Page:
1. Bonds 762

6. Sosa 609

8. McGwire 583

10. Palmeiro 569

12. Rodriguez 553

25. Sheffield 499

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Dunn’s Passion For Baseball

By bullpenbrian - February 12, 2009 - 12:01 am Leave a comment.

Adam Dunn’s passion for the game of baseball has been in question for many years.

He’s often viewed as out of shape and underdeveloped for a player who entered the league in 2001.

Yet, he’s also been voted an All Star, has averaged 40 home runs the past five seasons and most importantly, he’s averaged more than 152 games played per year through seven full seasons.

So, is Dunn passionate about his profession or not?

I think Dunn understands that he’s got it good earning a paycheck to play baseball, but his true passion for the game is still in hiding.

This better explains why the Big Donkey joined the god-awful Washington Nationals (59-102)?

Specifically, they’re two reasons: first off, the Nats paid top-dollar to get him and secondly, D.C. is a perfect sleepy market for Dunn to play his game without coming under fire to lose weight or improve defensively: comments that slowly ate away at Adam’s ego during his final months with Cincinnati.

Considering Dunn’s biggest supporter is GM Jim Bowden and that he’ll be reunited with good buddy Austin Kearns, and you find yourself one – fat, content and underdeveloped -  happy ballplayer.


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Marmol Not Closer Material

By bullpenbrian - February 11, 2009 - 12:20 am 1 comment.

Tribune

Carlos Marmol speaks clearly when mentioning he wants to be the Cubs closer.

And I’ll speak clearly to say I like Marmol as a set-up man vs. closer.

Why keep the most dynamic slider in baseball waiting in the bullpen for save opportunities?

Use the guy’s rubber-arm to shut down the opposition during the seventh and eighth innings presenting save opportunities for Kevin Gregg.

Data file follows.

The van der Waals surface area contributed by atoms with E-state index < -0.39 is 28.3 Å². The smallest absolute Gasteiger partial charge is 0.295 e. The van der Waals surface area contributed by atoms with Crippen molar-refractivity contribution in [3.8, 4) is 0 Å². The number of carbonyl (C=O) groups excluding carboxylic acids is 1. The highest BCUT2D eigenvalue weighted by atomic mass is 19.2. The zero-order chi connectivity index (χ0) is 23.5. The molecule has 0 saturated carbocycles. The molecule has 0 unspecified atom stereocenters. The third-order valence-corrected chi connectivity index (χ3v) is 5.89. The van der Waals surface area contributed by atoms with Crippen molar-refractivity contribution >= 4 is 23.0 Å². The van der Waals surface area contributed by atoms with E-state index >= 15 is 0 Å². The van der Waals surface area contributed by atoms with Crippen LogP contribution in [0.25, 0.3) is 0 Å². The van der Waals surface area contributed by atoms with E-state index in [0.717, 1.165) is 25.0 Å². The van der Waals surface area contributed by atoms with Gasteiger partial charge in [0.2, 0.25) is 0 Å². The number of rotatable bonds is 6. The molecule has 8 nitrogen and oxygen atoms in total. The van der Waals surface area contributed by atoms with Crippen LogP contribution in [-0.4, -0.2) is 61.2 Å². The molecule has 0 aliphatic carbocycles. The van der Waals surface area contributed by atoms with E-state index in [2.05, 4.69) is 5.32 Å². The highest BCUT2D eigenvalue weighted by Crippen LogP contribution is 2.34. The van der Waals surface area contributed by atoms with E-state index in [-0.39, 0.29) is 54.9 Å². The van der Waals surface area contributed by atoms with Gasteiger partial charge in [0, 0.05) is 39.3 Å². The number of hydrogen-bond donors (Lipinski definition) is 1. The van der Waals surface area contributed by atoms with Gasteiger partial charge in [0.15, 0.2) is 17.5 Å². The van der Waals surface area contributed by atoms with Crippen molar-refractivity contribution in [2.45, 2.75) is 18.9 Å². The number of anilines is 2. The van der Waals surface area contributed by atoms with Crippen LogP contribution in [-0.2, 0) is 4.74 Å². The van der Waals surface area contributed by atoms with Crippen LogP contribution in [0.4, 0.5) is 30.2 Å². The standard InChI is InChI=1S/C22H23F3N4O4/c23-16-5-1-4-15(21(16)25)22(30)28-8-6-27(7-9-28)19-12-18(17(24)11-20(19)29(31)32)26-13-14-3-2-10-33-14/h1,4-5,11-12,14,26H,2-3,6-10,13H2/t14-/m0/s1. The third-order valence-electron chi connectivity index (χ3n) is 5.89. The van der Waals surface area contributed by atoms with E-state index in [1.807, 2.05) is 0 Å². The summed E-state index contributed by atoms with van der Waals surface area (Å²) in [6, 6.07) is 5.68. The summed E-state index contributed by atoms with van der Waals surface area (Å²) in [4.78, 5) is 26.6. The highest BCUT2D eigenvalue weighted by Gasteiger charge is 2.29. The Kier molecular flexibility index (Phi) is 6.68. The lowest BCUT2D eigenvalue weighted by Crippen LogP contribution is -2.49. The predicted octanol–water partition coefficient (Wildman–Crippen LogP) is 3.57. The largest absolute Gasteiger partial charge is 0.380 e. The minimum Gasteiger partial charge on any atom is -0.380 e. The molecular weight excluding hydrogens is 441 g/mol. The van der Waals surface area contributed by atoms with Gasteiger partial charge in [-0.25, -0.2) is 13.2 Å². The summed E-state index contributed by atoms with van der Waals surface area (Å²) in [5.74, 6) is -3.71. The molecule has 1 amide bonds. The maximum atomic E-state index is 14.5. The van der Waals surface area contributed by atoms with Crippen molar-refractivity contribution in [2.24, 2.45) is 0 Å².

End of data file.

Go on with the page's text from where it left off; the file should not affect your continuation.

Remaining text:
Closing games is more about mentality than stuff; look no further than Trevor Hoffman and Mariano Rivera.

Carlos pitches with intense emotion, too intense for closing ballgames on a regular basis.

Don’t get me wrong, I like Marmol’s flair on the mound and I love the way he sparks the Cubs lineup whether they’re leading or trailing on the scoreboard.

But, I’m afraid that emotional charge is lost if Lou only trots him out to the mound in the ninth inning.

What I’m saying is, I like Marmol for who he is as a pitcher: durable, emotional and effective.

And it’s not like the club is without a closer: Gregg saved 61 games for Florida during the past two seasons.

Plus, if Marmol’s post season numbers are an indication of how he’ll produce on the hot-seat, well, he’s in for a tough transition – 5.2 IP, 6H, 5ER and a 7.94 ERA.

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D-Ro Misses Cubs

By bullpenbrian - February 10, 2009 - 12:10 am 1 comment.

As a guest Monday morning on ESPN 1000′s Waddle & Silvy Show Mark DeRosa says he still has moments when he gets ticked about being traded by the Cubs.

The former North Sider went on to say that despite his arrival in Chicago as a virtual unknown player (to Cubs fans) the Chicago faithful welcomed him with open arms even to the point of making him a fan favorite, and that affection continues to resonate with him.

Plus, on top of his popularity in Chicago is the fact he’ll miss out on a chance to be part of the first Cubs team to win a World Series in more than 100 years.

Of course, listening to the interview made me wish for sentimental reasons that DeRosa was still a Cub, but I stand by my earlier opinion that dealing Mark was in the best interest of the team.

However, because D-Ro is a class act I have no doubt he’ll be shown the same love in Cleveland.

And according to Forbes.com DeRosa has plenty of company leaving town.

In this article Chicago is listed as one of America’s most miserable cities: terrible winter weather, high sales tax and plenty of corrupt public officials – to name a few – has steadily pushed Chicagoans to seek better living elsewhere during the past seven years.

Heck, even Obama left for Washington.

On the bright side, with the Indians playing in the AL Central Cubs fans still have an opportunity to get some more D-Ro when the Tribe visits US Cellular (June 4-7).

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Roidriguez

By bullpenbrian - February 9, 2009 - 12:45 am Leave a comment.

Photo: NYP

Here’s what’s laughable about the recent A-Roid news.

ESPN’s Outside the Lines ran an interview Sunday with a former Rangers trainer who says during Spring Training 2003 he warned then Rangers GM John Hart that Roidriguez was showing signs of PED use.

Hart says he has no recollection of this conversation. Remarkable isn’t it!

So, let’s get this straight: team trainer tells GM that his star player – and one of the game’s brightest stars – is using PEDS…and the GM can’t remember such a conversation.

For me it’s beyond comprehension just how stupid some of baseball’s players and front office personnel believe the fans are.

There’s no better example of this than Roger Clemens continuous denial of using HGH and steroids.